It always happens eventually. We just never know how long it will take. Well, today was the day “The Itinerary” went out the window!
This morning in Watson Lake, Yukon Territory (YT) we toured the world famous Sign Post Forest. The “forest” was begun in 1942 by a homesick U.S. army G.I. who, while working on Alaska Highway construction, erected a sign pointing the way and stating the mileage to his hometown in Danville, Illinois. Others followed his lead and are still doing so today. The forest occupies about an acre of land and now has over 69,000 signs from all around the world. The Town of Watson Lake maintains the site, erecting more posts for additional signs as needed. We stopped at the Visitors Center to collect maps and booklets, and watched a 30-minutemovie about construction of the Alaska Highway, built over 8 months in 1942 in order to provide a land route from the U.S. lower 48 to Alaska following the bombing of Pearl Harbor in order to strengthen the U.S. defensive capability in the Pacific.
On leaving Watson Lake we headed for Whitehorse, the largest city in the YT, our destination for the night. After getting gas at Johnson’s Crossing, we discussed an email we received recently from our new friend Gene Shea who is doing Camp Host duty on the Kenai Peninsula this summer. He mentioned the upcoming Memorial Day weekend is the biggest of the whole summer, and their campground will have 100+ RVs in it, instead of the usual 6-12 they’ve had the past week. Apparently “all of Anchorage” empties out for the long weekend, and most head for the Kenai to enjoy the 19+ hours of daylight now available. We quickly calculated that “The Itinerary” would have us on the Kenai for Memorial Day weekend, and we didn’t want to be there until just after, because of the crowds. Twenty minutes later, following a rushed study of our maps and books, we veered off the Alaska Highway to head south to Atlin, a place we’d never heard of before. This took us on a 40-mile gravel, but extremely well graded, road that meandered across the Yukon boundary back into British Columbia. The geography in this vicinity is confusing at times, as we’ve criss-crossed in and out of Alaska, British Columbia and The Yukon Territory more times than we can count in the past 3 days – the highways simply aren’t constrained by provincial or national boundaries.
We arrived at the tiny town of Atlin on the shores of Lake Atlin at 4:00, and hadn’t even finished parking our truck and trailer when a couple from South Dakota two sites away mentioned they’d been hoping to take an air tour of the nearby glaciers, but the cost was prohibitive for only two people, and by any chance were we interested in splitting the cost? We enthusiastically agreed we’d love to, then learned they were leaving for Skagway at 7am tomorrow! Jillian jumped up and called the air tour pilot on the payphone at the campground, and he arrived 20 minutes later to take us flying!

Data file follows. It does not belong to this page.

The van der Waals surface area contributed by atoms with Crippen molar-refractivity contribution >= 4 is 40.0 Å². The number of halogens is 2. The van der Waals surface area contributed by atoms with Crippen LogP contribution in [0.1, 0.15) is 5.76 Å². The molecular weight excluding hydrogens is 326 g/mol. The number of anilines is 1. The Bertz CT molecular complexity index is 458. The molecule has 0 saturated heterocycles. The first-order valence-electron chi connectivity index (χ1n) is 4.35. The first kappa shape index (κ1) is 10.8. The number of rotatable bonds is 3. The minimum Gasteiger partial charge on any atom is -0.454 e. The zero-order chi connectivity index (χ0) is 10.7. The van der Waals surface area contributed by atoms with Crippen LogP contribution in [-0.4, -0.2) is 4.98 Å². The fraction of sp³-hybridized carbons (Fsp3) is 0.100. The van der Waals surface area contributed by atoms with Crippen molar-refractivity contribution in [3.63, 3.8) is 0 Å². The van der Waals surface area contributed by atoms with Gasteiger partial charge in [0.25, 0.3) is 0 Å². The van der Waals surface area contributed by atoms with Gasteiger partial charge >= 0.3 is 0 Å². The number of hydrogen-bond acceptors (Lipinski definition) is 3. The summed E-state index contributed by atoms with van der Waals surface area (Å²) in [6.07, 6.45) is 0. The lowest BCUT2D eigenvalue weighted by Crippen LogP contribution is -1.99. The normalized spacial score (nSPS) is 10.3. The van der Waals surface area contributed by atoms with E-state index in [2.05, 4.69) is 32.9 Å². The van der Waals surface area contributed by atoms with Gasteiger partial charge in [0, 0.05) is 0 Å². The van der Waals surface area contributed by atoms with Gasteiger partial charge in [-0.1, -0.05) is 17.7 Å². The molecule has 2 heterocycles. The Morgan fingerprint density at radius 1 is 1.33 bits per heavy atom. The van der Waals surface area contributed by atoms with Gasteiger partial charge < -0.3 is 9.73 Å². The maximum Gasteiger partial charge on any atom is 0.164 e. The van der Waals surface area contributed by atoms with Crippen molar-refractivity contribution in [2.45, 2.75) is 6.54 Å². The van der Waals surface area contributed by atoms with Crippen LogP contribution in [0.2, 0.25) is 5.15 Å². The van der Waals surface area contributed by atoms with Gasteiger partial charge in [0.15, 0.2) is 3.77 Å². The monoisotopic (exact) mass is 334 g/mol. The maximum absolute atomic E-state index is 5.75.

Chris, the pilot, has a tiny office and floating dock for his seaplane immediately adjacent to the Norseman Adventures RV Park where we’re staying. Chris, Jillian, Larry, Bob and I climbed into Chris’s 8-passenger de Havilland Beaver, donned headphones to allow us to talk over the noise of the seaplane, and took off under sunny, blue skies over the turquoise waters of the lake. The next hour and 15 minutes was spent cruising southwest over the lake, adjacent mountains, and Llewellyn Glacier. We reached 7,000’ elevation to top the mountains and flew as low as 30 feet above the glacier and its’ many crevasses. The Llewellyn snowfield, according to Chris, is about the size of Switzerland, one of the largest snowfields in the world. We saw a dozen mountain goats on the rocky slopes of the mountain, many brilliant turquoise lakes, and deep blue crevasses. The weather could not have been more perfect, and the flight was truly spectacular. We couldn’t believe we lucked into such an experience!
After the flight we sat outside with Jillian and Larry, as well as our only other neighbors here at the campground, Alexsander and Galine, who emigrated from Russia to Canada in 1992 and now live in Whitehorse, YT. Alexsander was a cardiac surgeon in Russia and worked as an ultrasound tech after arriving here. He and Galline now own a bridal shop in Whitehorse. Not surprisingly, we had interesting conversations about geo-politics, emigration and immigration, and the importance of world citizens knowing languages beyond the one they learned from birth. All 4 of these neighbors will pull up stakes and leave tomorrow, leaving us as solo campers here at Atlin unless there are new arrivals, less likely on a Monday.
After so many long days of driving, we’re ready for a break, so plan to stay here at Atlin all of tomorrow and a second night. Our campsite only 30 feet from the water has exquisite mountain views, and electric and water hook-ups, but no cell coverage or internet anywhere in town. Our itinerary is now up in the air, and we’ll sort that out tomorrow.
Wildlife count for the day: 1 red fox, 1 black bear, 2 moose, 12 mountain goats.